It’s August 4, 1892, in Fall River, Massachusetts, and police arrive at the home of a wealthy local family. Earlier that day, 32-year-old Lizzie Borden had told them she’d stumbled across a terrible sight – the bloody body of her father Andrew lying dead in the sitting room. But upstairs, another horror awaits, sparking a mystery that endures even to this day.
Even in such a fast-growing and febrile community, this was a particularly grisly crime. Initially settled by European colonists in the mid-1600s, Fall River had opened its first mills at the beginning of the 18th century. And by 1868, it had become the biggest textile city in the whole country. But tensions began to grow, with the industry bringing thousands of French Canadian and Irish immigrants to the area.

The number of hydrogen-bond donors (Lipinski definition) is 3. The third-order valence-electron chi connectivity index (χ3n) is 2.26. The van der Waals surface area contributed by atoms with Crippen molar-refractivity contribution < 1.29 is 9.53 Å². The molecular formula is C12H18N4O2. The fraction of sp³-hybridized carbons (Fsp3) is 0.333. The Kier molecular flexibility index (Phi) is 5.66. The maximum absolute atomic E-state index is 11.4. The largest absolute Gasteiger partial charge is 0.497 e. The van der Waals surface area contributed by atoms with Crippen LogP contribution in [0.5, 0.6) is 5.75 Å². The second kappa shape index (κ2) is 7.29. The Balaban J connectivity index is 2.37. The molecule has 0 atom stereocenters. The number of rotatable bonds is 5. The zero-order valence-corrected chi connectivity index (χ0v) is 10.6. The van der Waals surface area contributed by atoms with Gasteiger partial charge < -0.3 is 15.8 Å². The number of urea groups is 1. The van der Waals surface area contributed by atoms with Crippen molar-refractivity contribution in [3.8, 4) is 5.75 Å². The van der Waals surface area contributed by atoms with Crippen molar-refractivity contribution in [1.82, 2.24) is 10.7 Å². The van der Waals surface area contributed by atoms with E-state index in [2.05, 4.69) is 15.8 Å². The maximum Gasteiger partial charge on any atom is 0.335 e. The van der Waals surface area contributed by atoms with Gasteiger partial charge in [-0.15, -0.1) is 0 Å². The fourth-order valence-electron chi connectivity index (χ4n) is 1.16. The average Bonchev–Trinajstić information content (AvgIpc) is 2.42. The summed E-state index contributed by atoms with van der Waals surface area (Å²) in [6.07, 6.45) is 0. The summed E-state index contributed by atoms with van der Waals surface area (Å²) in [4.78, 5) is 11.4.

By 1892, immigrants had begun to assimilate into Fall River society, taking important positions in the community. In fact, just two years previously, an Irishman had been elected mayor of the city. However, a strong nativist sentiment remained among people like Lizzie, whose family had played a central role in the textile industry from the very beginning.